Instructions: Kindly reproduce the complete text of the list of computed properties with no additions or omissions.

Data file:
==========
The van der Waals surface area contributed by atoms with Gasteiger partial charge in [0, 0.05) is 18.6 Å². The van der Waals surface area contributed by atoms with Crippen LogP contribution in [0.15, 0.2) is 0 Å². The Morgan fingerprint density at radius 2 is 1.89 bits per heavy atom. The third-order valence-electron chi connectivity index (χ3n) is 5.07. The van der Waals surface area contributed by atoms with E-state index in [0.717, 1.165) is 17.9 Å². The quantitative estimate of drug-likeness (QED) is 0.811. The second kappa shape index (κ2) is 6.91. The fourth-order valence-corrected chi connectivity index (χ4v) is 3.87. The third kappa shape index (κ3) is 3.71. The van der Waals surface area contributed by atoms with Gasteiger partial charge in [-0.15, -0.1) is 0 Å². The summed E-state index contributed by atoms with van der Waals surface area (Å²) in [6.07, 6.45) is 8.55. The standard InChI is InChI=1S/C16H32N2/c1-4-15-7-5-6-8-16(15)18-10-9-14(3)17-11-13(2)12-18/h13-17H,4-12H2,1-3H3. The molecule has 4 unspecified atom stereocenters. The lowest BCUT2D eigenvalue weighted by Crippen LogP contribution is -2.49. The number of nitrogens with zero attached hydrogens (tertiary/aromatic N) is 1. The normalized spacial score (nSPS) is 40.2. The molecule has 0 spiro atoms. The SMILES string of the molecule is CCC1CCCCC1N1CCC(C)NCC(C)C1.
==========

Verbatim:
The van der Waals surface area contributed by atoms with Gasteiger partial charge in [0, 0.05) is 18.6 Å². The van der Waals surface area contributed by atoms with Crippen LogP contribution in [0.15, 0.2) is 0 Å². The Morgan fingerprint density at radius 2 is 1.89 bits per heavy atom. The third-order valence-electron chi connectivity index (χ3n) is 5.07. The van der Waals surface area contributed by atoms with E-state index in [0.717, 1.165) is 17.9 Å². The quantitative estimate of drug-likeness (QED) is 0.811. The second kappa shape index (κ2) is 6.91. The fourth-order valence-corrected chi connectivity index (χ4v) is 3.87. The third kappa shape index (κ3) is 3.71. The van der Waals surface area contributed by atoms with Gasteiger partial charge in [-0.15, -0.1) is 0 Å². The summed E-state index contributed by atoms with van der Waals surface area (Å²) in [6.07, 6.45) is 8.55. The standard InChI is InChI=1S/C16H32N2/c1-4-15-7-5-6-8-16(15)18-10-9-14(3)17-11-13(2)12-18/h13-17H,4-12H2,1-3H3. The molecule has 4 unspecified atom stereocenters. The lowest BCUT2D eigenvalue weighted by Crippen LogP contribution is -2.49. The number of nitrogens with zero attached hydrogens (tertiary/aromatic N) is 1. The normalized spacial score (nSPS) is 40.2. The molecule has 0 spiro atoms. The SMILES string of the molecule is CCC1CCCCC1N1CCC(C)NCC(C)C1.